Longtime photography duo Markus + Indrani have argued their way to success—with each other, that is. Their “high production, high glamour” brand of celebrity portraiture relies on the reconciliation of two radically different artistic perspectives: Markus Klinko, a professional harpist-turned-photographer from Switzerland, and artistic director Indrani Pal-Chaudhuri, a Princeton-educated former model from Calcutta. The partners (and former couple) recently celebrated their 18-year career with the release of ICONS: The Celebrity Exposures of Markus + Indrani, which features appropriately glamorous shots of Beyonce, Lady Gaga, Jay-Z, Iman, and more. Tonight, ICONS will open at Lincoln Center, with proceeds going towards seeschool.org, a girls’ school in India founded by Indrani, as well as Hurricane Sandy relief organization NYSTY. Here they are on their creative process, Gaga’s genius, and the experience that is working with Lindsay Lohan.
Congratulations on your book launch!
MARKUS: Yeah! It came out a fewweeks ago, but we have a big opening at Lincoln Center on December 11. It’s going to be open to the public from the 12 on for several days. It’s quite extraordinary that Lincoln Center was able to pull this together last minute, because they’re the most important performing arts and cultural center in the world, and it’s a huge honor for us. The book is getting spectacular reviews around the world, so this is kind of the best time of our lives. It’s an 18-year celebration of working together with Indrani.
The two of you come from complete opposite ends of the spectrum, artistically. What would it look like if you were to work separately?
INDRANI: We are completely opposite in just about every imaginable way! But that’s a tough question, because I haven’t really done a photography project without Markus in eighteen years. I traveled around India for 6 months when I was eighteen, and photographed these amazing temples and people in the midst of emotional moments in their lives. So I suppose my aesthetic is a mix of intense, gritty reality, and the sort of fantastical aspects of life. I love spirituality, I love dramatic, life-changing moments. Markus likes the sexy, shiny, polished kind of perfection—which I love as well, but for me it’s also about finding the beauty in chaos.
ICON features predominantly female subjects. Do you prefer shooting women to men?
MARKUS: No, it’s just different. For me personally, I think men are easy to shoot, because it’s less distracting—there’s no flirtation or sexual energy. Let’s face it, when you’re shooting a gorgeous women like Eva Mendez, or Britney Spears at the time we shot her, it’s very easy to get sidetracked. But there is something to that stereotypical cliché that people have with fashion and celebrity photographers, “make love to the camera.” And there has to be. If 20 years later, the viewer sees no chemistry, the picture doesn’t really have the same effect. And that’s why we’re so lucky to be a male-female duo, because Indrani is extremely gorgeous, and she sometimes has great chemistry with the subject, so we are very aware of that.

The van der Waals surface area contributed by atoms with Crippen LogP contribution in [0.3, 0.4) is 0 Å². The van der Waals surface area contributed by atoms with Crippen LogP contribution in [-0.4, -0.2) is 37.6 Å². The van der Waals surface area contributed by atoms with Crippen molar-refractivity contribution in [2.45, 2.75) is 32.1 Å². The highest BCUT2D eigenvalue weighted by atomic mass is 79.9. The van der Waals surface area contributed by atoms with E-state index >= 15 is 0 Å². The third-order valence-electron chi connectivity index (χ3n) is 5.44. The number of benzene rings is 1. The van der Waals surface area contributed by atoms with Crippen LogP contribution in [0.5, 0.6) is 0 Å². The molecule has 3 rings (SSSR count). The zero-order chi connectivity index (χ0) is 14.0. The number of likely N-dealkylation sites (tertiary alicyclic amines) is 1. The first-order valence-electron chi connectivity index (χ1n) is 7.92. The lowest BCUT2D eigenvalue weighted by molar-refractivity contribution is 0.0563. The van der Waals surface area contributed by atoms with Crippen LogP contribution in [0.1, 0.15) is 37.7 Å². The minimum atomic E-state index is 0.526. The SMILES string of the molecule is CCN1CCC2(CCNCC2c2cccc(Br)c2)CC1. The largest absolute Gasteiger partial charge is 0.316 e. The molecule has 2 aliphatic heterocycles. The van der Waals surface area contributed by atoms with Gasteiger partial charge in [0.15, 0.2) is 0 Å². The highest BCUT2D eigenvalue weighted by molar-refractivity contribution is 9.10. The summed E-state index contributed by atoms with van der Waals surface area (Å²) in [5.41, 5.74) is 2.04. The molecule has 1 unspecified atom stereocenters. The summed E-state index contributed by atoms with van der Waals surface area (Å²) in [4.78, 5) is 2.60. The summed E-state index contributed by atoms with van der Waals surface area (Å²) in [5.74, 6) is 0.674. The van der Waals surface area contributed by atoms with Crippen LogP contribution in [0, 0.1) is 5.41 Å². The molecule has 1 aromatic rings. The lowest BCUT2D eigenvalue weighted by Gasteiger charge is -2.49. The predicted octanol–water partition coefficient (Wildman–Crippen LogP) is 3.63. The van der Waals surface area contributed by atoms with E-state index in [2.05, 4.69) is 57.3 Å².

You work that angle, so to speak.
MARKUS: Yeah! I mean, if we feel like somebody doesn’t like me that much, or doesn’t respond so much to my direction, Indrani jumps in automatically. It’s a very natural process for us; we’re not competitive. We met in 1994, and at first we were a romantic couple, and very quickly started working together in a partnership, and after eight years we slowly and gently ended our relationship. It was more of a transformation from being boyfriend and girlfriend into being best friends, business partners, creative partners. Our subjects react to that chemistry—sometimes people will say, oh my God, you guys are like an old married couple. And we are, because we have been through all of these different experiences together, and we feel really good about what we’re doing.
Indrani, do you feel like your previous modeling experience gives you special insight as an artistic director?
INDRANI: Absolutely. I feel that I connect with the talent in a very different way than people who haven’t experienced being in front of the camera. I know how insecure it can make one, so my goal is always to put people at ease, and to really let them understand the creative process as a co-creator, as a collaborator. For me, it’s always about empowering the subject so they can participate intellectually and aesthetically, because I think when there’s that sense of communion between the camera and the subject, that’s when the viewer gets to look inside the heart and mind of the subject, because they’re communicating through the image.